As another birthday passes and the candles on my cake resemble a small grease fire on the stove, it’s hard not to wonder what tomorrow (and the Lord) holds for me. 

I personally struggle with questions about what I’ve been able to accomplish, who I’ve been able to impact, and whether or not my life has been a “success.”  I speculate where I may be in five or ten years, whether I’ll have a family or not, and what my life may be like.

I think about the many people who have been in my life and have since passed on – my father, my brother’s father-in-law, my grandparents, my aunt, a former roommate, friends, instructors, former classmates.  I recall things that we did together, discussions that we had, and lessons that they taught me.  I remember them most for the blessings that they’ve been to me.

With these questions and thoughts, I have to ask myself, “What will I be remembered for?”  “What kind of legacy will I leave behind?”  “Do I even matter?”

Some people these days seem to strive for that “memorable moment” through outrageous behavior, verbal statements, or “reality show” experience.  It seems that musicians, athletes, and actors have become influential role models whom people are emulating in their dress, action and personality.  In many ways, it appears that society has lost its focus and its way.

We would all do well to look toward the examples of some of the "major palyers" in the Bible, who I have to believe had similar questions and struggles during their lifetimes:

  • Moses – led his people out of Egypt, wandered in the desert for forty years, and then received his personal commission from God.
  • Joseph – thrown into a ditch by family, left for dead, but became the second most powerful man in Egypt.
  • David – born deficient in size, but slain the giant Goliath, confronted by sin, confessed, humbled himself, and led a nation.
  • Solomon – a man of honor and riches, contributed to the destruction of a nation, but left us with a book of wisdom.

All of these men exhibited determination, belief in God, and faith, but in some ways it’s difficult for me to relate to them personally.  Their callings and personas are greater than anything that I could ever imagine.  Even though they were humbled at different periods in their lifetimes, by challenges and sins that are common to all of us, they seem to be larger than life.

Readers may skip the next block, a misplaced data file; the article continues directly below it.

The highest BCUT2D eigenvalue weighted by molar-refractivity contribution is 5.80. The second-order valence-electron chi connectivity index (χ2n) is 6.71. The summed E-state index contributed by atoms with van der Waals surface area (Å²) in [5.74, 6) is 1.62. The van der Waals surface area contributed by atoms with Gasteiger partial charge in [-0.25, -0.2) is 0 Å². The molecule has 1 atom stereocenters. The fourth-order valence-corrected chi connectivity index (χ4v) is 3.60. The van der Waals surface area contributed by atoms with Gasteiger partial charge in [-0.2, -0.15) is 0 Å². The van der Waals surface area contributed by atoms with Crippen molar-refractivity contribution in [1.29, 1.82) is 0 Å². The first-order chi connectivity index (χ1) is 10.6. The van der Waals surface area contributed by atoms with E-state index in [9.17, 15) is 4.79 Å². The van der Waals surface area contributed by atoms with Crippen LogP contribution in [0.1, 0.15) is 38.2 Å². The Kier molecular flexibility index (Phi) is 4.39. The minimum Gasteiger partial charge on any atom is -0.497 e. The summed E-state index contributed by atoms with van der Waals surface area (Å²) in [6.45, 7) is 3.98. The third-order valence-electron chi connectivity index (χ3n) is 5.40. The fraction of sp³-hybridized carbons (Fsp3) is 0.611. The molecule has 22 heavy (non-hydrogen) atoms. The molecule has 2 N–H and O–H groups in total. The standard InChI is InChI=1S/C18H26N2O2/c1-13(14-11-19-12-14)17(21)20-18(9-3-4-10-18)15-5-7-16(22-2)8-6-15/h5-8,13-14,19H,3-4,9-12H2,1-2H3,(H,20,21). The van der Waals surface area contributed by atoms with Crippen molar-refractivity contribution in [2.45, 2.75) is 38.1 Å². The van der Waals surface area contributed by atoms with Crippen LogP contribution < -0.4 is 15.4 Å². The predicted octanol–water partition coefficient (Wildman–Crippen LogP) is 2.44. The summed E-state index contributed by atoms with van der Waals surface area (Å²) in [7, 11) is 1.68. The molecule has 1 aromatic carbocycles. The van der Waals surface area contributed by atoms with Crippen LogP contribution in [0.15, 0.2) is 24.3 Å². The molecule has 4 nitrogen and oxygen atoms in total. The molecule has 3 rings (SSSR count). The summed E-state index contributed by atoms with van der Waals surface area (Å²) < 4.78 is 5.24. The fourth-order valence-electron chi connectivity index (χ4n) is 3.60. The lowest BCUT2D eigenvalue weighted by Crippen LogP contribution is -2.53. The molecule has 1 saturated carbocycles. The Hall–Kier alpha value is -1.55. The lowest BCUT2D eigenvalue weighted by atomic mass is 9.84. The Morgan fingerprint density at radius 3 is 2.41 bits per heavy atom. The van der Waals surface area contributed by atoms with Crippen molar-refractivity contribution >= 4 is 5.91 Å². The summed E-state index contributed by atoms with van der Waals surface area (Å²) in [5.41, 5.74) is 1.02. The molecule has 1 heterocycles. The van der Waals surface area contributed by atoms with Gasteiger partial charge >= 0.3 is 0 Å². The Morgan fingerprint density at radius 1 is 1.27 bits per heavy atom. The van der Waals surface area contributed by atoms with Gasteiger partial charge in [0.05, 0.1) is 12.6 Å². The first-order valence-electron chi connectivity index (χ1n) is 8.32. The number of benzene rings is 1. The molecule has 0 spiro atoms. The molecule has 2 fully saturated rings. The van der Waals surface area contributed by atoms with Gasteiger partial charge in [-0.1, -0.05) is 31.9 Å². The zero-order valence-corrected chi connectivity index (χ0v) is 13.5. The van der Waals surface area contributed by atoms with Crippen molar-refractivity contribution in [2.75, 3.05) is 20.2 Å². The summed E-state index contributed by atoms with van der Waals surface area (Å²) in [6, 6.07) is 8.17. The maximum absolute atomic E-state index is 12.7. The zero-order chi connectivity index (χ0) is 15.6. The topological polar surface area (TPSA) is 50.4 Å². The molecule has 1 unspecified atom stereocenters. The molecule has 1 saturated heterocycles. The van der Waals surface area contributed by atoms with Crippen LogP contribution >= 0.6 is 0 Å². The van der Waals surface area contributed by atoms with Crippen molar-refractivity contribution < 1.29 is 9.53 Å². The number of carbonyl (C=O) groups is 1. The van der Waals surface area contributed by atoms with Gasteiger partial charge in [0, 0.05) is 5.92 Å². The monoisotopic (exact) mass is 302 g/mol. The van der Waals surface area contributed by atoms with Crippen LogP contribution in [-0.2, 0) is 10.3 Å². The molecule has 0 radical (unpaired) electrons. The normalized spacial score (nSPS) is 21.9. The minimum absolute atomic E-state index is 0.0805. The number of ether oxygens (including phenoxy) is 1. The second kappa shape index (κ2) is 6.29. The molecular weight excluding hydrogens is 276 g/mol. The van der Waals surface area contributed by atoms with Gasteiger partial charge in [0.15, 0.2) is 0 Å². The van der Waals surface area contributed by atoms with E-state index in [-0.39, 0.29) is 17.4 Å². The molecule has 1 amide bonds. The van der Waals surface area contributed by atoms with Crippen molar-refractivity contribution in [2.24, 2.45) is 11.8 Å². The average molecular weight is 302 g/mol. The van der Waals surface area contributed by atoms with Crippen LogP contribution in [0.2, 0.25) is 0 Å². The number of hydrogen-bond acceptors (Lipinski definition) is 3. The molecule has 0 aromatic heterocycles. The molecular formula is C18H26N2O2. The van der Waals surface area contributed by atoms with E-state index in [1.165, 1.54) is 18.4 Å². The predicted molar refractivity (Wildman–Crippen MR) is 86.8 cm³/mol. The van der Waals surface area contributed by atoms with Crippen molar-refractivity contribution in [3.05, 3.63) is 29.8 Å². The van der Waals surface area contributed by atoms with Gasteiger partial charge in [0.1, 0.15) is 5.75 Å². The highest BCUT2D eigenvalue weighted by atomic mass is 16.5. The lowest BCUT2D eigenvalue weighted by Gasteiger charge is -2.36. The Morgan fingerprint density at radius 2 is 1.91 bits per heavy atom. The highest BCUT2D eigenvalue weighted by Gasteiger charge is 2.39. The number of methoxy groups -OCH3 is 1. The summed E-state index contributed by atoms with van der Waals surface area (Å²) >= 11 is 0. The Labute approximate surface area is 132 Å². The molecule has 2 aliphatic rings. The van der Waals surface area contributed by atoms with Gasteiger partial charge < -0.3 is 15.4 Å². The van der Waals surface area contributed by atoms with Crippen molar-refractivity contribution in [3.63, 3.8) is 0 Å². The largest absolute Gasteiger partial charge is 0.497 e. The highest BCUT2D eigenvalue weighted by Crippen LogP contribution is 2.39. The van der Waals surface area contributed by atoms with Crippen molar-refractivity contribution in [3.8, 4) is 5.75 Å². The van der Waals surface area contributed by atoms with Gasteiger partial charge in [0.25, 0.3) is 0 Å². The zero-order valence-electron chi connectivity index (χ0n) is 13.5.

I identify with the more “down to earth” characters in the Bible, those who don't have chapters written about them, those who probably don’t have any major monuments honoring them, those who just listened and followed the Lord.  I have always liked these “behind the scenes” type of guys, the underdogs in some ways, because that’s who I relate to, and whose qualities I admire.

  • Phillip (the evangelist) – eager to share the gospel (with an Ethiopian eunuch) – Acts 8:26-40
  • Boaz – successful businessman, generous and compassionate (to the servant girl) Ruth – Ruth 3
  • Elisha – a good friend, student and servant (to Elijah)  – 2 Kings 2
  • Joseph of Arimathea – caretaker (of Jesus’ body) – Luke 23:50-5)
  • Andrew, Bartholomew, Philip – disciples (of Jesus) – Mark 4:18

A few things can be said about these men:  they were obedient, they followed the Lord, they loved people around them and they didn’t look for any recognition or personal gain.  Whether married or single, they didn't seem to let that become an issue in their service to Christ.

But with the consistent themes throughout the Bible of family, family lines, father-son relationships, family curses, legacies, etc., I must admit that sometimes I feel, as a single adult (without children), that my life hasn’t begun and won’t matter until I marry.  And you know what?  That has to be the biggest lie that the enemy is trying to get me to believe.  Marital status has nothing to do with God’s ability to use you and me and to impact people.